BA’s brand can only stand strikes for so long

Stephan Shakespeare
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WITH BA cabin crew once again voting to support industrial action, we’ve had a look at the impact that the strikes have had on public perceptions of the airline, now part of International Airlines Group (IAG).

Back in the autumn of 2009 BA had an impressions score in the high 20s. Then came the announcement of strikes over the Christmas period and by the turn of the year that score was -18.

Those strikes were declared illegal and did not happen, the BA score started to rebound and had reached 19 before a second ballot saw new strikes – which this time did go ahead – and the score dived again to 15.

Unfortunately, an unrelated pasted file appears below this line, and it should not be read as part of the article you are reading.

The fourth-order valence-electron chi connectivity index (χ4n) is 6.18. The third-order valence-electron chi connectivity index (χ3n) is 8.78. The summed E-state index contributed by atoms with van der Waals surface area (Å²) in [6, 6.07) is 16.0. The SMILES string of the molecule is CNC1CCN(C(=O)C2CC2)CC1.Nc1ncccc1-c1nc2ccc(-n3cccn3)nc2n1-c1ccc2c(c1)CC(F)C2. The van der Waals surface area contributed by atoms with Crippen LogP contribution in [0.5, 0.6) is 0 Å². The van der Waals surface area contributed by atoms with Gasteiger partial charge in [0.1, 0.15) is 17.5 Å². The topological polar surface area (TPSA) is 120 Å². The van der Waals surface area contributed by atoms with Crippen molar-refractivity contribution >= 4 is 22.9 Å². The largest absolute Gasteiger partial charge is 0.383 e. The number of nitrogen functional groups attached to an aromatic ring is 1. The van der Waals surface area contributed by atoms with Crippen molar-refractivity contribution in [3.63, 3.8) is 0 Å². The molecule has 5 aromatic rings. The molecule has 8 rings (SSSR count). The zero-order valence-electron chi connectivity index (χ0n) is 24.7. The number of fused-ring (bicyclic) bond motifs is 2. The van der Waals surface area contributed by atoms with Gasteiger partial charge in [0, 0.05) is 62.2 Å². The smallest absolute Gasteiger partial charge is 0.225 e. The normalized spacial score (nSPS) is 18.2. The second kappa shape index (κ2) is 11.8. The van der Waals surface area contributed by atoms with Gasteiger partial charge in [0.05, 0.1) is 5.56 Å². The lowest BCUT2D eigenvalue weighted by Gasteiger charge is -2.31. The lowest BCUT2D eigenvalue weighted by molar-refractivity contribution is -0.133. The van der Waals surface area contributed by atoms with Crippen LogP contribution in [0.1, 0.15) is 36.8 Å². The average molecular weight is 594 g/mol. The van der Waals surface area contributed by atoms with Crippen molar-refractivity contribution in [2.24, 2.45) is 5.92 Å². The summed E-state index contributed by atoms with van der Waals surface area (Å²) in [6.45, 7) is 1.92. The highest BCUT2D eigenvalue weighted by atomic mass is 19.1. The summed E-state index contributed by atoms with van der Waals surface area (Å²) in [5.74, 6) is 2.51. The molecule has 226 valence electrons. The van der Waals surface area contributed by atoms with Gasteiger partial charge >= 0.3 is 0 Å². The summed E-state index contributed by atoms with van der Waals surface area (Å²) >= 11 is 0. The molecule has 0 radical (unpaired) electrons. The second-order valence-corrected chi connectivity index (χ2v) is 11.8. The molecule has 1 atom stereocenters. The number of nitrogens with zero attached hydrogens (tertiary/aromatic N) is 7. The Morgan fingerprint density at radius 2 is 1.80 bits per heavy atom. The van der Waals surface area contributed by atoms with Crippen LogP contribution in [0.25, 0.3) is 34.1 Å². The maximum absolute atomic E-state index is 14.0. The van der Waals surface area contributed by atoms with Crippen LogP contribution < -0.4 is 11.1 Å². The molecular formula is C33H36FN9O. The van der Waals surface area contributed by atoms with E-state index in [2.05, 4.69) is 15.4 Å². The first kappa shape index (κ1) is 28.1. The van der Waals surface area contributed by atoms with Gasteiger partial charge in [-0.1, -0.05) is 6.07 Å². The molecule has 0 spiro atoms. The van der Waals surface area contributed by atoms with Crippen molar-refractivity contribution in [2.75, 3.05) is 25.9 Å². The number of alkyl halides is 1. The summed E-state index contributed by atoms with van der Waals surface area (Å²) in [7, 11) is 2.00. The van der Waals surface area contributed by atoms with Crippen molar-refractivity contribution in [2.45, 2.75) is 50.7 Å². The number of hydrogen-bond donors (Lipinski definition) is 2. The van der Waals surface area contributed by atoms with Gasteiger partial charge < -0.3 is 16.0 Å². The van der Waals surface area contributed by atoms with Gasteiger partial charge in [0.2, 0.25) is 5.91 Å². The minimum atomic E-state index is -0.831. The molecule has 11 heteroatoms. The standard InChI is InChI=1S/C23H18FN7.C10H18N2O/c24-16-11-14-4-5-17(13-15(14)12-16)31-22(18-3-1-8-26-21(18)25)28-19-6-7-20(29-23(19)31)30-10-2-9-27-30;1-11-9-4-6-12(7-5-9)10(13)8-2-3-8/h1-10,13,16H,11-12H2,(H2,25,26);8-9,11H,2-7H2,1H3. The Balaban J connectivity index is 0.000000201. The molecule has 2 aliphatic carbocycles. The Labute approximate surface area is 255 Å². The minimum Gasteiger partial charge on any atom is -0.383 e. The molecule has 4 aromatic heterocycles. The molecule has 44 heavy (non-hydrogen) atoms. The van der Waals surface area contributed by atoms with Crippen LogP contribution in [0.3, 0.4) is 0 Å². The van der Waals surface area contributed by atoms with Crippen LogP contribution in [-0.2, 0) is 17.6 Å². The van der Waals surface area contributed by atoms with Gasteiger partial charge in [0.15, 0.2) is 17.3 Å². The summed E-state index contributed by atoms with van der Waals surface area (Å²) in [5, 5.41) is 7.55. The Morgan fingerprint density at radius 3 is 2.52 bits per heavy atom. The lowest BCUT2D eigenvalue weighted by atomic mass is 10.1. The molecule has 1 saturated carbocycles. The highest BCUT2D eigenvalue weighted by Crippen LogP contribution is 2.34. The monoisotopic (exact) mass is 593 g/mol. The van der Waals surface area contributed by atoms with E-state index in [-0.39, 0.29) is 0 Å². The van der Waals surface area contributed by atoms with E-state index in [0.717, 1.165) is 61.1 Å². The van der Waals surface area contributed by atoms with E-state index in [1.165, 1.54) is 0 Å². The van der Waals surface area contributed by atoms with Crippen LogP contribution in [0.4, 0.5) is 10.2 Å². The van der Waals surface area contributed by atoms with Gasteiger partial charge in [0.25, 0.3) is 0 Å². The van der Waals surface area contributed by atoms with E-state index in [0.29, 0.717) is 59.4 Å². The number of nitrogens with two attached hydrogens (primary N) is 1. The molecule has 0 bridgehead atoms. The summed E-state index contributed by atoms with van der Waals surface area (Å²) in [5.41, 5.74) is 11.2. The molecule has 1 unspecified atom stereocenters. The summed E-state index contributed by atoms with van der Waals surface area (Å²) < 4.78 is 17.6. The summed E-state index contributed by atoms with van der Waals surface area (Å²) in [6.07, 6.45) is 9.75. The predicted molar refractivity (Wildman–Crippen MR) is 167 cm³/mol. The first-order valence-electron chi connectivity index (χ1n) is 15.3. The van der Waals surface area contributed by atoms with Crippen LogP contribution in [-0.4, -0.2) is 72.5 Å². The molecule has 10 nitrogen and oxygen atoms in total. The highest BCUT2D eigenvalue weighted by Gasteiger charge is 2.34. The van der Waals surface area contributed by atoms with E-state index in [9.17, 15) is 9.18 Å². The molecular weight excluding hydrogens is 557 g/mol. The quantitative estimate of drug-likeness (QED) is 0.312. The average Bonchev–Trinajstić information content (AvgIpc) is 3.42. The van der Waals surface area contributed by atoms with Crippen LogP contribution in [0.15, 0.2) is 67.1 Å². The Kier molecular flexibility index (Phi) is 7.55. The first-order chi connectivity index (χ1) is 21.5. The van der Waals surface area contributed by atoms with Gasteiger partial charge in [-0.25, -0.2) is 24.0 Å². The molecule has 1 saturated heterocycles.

Once again the rebound was swift, and interestingly unimpacted by the ash cloud stopping all air travel in the UK for days, but another strike a month later again saw perceptions quickly drop and then rebound to a high of 19 before the December snow completed a miserable year for BA.

So what does this pattern tell us? BA is a brand that is very susceptible to bad publicity and perceptions are badly hit by the strikes, but it is also a very resilient brand with a strong legacy and an ability to recover quickly.

The speed of recovery however has slowed with the most recent strike leading to questions about how many more times BA can drag itself out of the troughs it so frequently falls into.

The good news for our national airline is that the strikes are barely registering outside of this country with perceptions virtually unaltered in other countries such as the US and Germany.

Stephan Shakespeare is founder and chief executive of YouGov.